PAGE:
Wanted: mentors, not coaches
Imagine you are about to make a putt to win the Masters. The gallery is packed, millions are watching on TV, there is an eerie silence as the Georgia sun sets. You stand over a nasty ten-footer, the moment of truth. And then, at the peak of concentration, you see your coach jumping up and down, beating his chest, shouting at you, "Just don't miss! Put it in the hole! Show some guts! Don't back down now! Make bloody sure you don't bottle this one! What kind of man are you?"
Now imagine you are the first violinist, about to make your debut at the Royal Opera House. Just before the first chord, with the curtain about to rise, the conductor turns to you and whispers, "If you make a mistake today, any mistake at all, I'll stab you in the eye with my baton. Now let's play Don Giovanni with freedom and expressiveness!"
And how would you treat a surgeon about to conduct a life-saving operation on your wife or child? Would you threaten, bully and intimidate the doctor? Or would you try to avoid adding further anxiety to an already fraught situation? In all these three situations it is widely accepted that no sane coach, mentor or observer would seek to add to the anxiety or effort of the protagonist. It is taken as a given that the golfer, surgeon or musician is already trying hard enough - perhaps too hard.
And yet in most sporting contexts, the default position of coaches - and pundits who judge coaches in the media - is to assume that the problem afflicting a team or an individual player is usually caused by a lack of effort. If only players cared more, tried harder, felt disappointment more deeply. That sentiment, so widespread in sport, gives rise to the knee-jerk response: give them all a good bollocking; expect there will be plenty of strong words in the dressing room after that shot; wouldn't want to be standing near the manager at half-time.
We will soon look back on that view of how to improve professional athletes as comically old-fashioned, a cul-de-sac in the evolution of elite sport. After all, epic levels of discipline and commitment are non-negotiable if you want to survive as a professional sportsman today. The era of flabby, lazy athletes coasting through their careers while focusing more intently on hard living and nightclubs is pretty much over. Today's professional athletes are generally exceptionally disciplined, committed and determined. Given the scrutiny they face and the scientific testing of their bodies, there is no alternative. As a consequence, the "edge" - as gamblers describe the tiny opportunities for strategic advantage - will not reside in bullying and shouting at players but in honing their skills and freeing up their talents.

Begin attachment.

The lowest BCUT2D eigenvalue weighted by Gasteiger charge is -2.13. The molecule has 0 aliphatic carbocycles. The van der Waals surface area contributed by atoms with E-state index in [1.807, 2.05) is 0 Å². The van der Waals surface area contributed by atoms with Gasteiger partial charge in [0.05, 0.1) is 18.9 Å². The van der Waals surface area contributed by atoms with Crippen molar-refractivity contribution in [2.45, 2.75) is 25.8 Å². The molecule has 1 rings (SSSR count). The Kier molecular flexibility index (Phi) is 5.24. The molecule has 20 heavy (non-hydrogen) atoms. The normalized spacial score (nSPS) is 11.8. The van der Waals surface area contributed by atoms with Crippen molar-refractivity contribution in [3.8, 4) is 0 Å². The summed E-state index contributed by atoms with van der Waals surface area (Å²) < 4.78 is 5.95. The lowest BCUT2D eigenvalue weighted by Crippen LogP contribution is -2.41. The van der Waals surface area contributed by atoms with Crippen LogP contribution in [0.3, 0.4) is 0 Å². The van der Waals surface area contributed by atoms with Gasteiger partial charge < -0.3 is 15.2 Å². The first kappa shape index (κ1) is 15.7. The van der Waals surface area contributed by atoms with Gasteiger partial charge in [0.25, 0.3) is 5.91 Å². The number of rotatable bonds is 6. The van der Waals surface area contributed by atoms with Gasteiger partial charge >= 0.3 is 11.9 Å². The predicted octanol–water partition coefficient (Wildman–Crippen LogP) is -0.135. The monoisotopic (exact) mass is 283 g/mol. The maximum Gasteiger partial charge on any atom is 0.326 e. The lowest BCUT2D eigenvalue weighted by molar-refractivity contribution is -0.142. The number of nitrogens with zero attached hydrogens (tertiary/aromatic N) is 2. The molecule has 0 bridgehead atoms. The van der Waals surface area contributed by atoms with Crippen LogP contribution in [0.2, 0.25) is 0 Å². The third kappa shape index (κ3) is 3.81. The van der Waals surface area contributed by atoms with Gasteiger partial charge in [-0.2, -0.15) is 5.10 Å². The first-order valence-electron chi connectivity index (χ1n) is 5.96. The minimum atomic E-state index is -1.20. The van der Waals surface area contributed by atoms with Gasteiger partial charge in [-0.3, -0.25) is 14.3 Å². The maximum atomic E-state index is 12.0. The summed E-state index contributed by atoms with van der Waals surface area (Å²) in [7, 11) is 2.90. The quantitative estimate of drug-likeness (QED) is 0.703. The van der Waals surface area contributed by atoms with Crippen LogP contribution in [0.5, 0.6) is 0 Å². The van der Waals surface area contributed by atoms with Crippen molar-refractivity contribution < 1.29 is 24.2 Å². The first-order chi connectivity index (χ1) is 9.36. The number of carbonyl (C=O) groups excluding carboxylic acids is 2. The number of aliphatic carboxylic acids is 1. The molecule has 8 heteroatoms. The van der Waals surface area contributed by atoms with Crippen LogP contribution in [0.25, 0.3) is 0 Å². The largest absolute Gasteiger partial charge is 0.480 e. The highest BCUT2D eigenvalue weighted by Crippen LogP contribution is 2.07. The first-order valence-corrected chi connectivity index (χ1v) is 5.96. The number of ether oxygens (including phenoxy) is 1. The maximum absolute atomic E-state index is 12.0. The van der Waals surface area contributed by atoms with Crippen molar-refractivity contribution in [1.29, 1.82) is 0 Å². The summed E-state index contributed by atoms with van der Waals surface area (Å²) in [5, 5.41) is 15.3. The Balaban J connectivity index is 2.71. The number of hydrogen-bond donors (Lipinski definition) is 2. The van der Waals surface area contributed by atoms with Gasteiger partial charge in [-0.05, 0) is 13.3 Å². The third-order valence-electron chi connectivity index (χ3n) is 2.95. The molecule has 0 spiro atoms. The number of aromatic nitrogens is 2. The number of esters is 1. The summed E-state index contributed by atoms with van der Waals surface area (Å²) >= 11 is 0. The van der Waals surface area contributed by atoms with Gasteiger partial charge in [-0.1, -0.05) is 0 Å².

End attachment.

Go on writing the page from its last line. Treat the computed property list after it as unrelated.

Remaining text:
It is time to re-classify elite sport and stop seeing sportsmen as a rabble of unmotivated wastrels in search of a sergeant-major to whip them into shape. Athletes in highly skilled sports, in fact, have more in common with surgeons and violinists. They need mentors, wise advisors, trusted confidants. Consider the art of batsmanship. What kind of discipline is it? It requires touch, feel, finesse, trust, freedom, poise and balance. On a spectrum (with skill at one end and brute force at the other) batsmanship has more in common with playing a musical instrument than it does with punching someone in the face.
There is surprisingly little consensus about how to help elite performers to get better. Musicians, once they have reached the top, tend not to have full-time professional coaches. They rely instead on trusted mentors, people who might spot a tiny difference or lack of form. They refer to these mentors as their "outside ears", as top musicians admit that what they hear in their own heads can be different from the "real" music that reaches the audience. The mentor, though not in a position of authority over the artist, is able to see and hear with objective clarity. The relationship is based on trust not power.
Something similar - though it is called "coaching" - happens in many individual sports. In golf and tennis, the coach works for the athlete, not vice versa. This is not only a reflection of economic forces. When Roger Federer hired Stefan Edberg, he did not want the Swede to shout at him, "Try harder, Rog!" That would be useless, indeed counter-productive. Federer sought a new dimension to his net play, and Edberg, as the greatest volleyer of his generation, was asked to supply his unique perspective. The foundation of the relationship was knowledge and mutual respect.
In team sports, there is obviously a complication. The coach is usually the selector, collective tactician, and effectively in charge of hiring and firing. That changes the coach-player relationship. But not entirely. Over the long term, the best way for a coach to win the support of his players is to convince them that he can help them to play better. Appealing to their rational self-interest is the most reliable way of getting athletes on side.
The problem, of course, is that helping players score more runs and take more wickets is a rare and difficult skill. It requires astute observation, tact, judgement, and a talent for clear exposition and metaphor. Good coaches are able to articulate the same point in many different ways - until, finally, one phrase or description clicks for the athlete. A great coach, then, has more in common with a teacher than a conventional boss or employee. Ultimately, his contribution is expressed through the sum total of the improvements he makes to his players.
I never met a sportsman who preferred failure to success, nor one who didn't suffer pain at disappointment. Rare is the modern sportsman who is indifferent about the chance to get better. In today's ultra-professional and highly disciplined era, the starting point for all coaches should be the presumption: these people want to get better, how can I help them?